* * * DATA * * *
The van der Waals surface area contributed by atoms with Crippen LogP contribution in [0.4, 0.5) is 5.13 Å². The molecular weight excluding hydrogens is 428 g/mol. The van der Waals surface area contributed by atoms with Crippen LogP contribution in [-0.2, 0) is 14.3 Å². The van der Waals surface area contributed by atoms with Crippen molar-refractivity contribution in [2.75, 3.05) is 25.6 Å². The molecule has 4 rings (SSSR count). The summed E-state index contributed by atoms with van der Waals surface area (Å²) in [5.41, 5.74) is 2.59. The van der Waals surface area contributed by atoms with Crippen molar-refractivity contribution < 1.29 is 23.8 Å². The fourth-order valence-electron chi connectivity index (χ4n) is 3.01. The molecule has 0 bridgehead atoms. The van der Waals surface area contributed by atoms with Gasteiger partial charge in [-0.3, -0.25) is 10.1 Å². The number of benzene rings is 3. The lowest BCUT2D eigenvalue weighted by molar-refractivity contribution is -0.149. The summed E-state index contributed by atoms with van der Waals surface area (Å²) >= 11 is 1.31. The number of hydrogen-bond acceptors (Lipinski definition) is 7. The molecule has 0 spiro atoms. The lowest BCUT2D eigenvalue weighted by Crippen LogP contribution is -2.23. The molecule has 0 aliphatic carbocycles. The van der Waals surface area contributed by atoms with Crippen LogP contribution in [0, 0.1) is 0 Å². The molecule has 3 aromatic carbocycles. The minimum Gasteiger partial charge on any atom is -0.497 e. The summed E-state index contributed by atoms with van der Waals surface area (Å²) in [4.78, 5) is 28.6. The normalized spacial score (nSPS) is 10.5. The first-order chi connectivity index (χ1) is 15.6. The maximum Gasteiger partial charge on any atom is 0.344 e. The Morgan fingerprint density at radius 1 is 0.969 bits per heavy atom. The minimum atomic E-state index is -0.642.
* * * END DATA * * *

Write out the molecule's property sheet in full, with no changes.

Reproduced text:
The van der Waals surface area contributed by atoms with Crippen LogP contribution in [0.4, 0.5) is 5.13 Å². The molecular weight excluding hydrogens is 428 g/mol. The van der Waals surface area contributed by atoms with Crippen LogP contribution in [-0.2, 0) is 14.3 Å². The van der Waals surface area contributed by atoms with Crippen molar-refractivity contribution in [2.75, 3.05) is 25.6 Å². The molecule has 4 rings (SSSR count). The summed E-state index contributed by atoms with van der Waals surface area (Å²) in [5.41, 5.74) is 2.59. The van der Waals surface area contributed by atoms with Crippen molar-refractivity contribution < 1.29 is 23.8 Å². The fourth-order valence-electron chi connectivity index (χ4n) is 3.01. The molecule has 0 bridgehead atoms. The van der Waals surface area contributed by atoms with Gasteiger partial charge in [-0.3, -0.25) is 10.1 Å². The number of benzene rings is 3. The lowest BCUT2D eigenvalue weighted by molar-refractivity contribution is -0.149. The summed E-state index contributed by atoms with van der Waals surface area (Å²) >= 11 is 1.31. The number of hydrogen-bond acceptors (Lipinski definition) is 7. The molecule has 0 spiro atoms. The lowest BCUT2D eigenvalue weighted by Crippen LogP contribution is -2.23. The molecule has 0 aliphatic carbocycles. The van der Waals surface area contributed by atoms with Crippen LogP contribution in [0, 0.1) is 0 Å². The molecule has 3 aromatic carbocycles. The minimum Gasteiger partial charge on any atom is -0.497 e. The summed E-state index contributed by atoms with van der Waals surface area (Å²) in [4.78, 5) is 28.6. The normalized spacial score (nSPS) is 10.5. The first-order chi connectivity index (χ1) is 15.6. The maximum Gasteiger partial charge on any atom is 0.344 e. The Morgan fingerprint density at radius 1 is 0.969 bits per heavy atom. The minimum atomic E-state index is -0.642.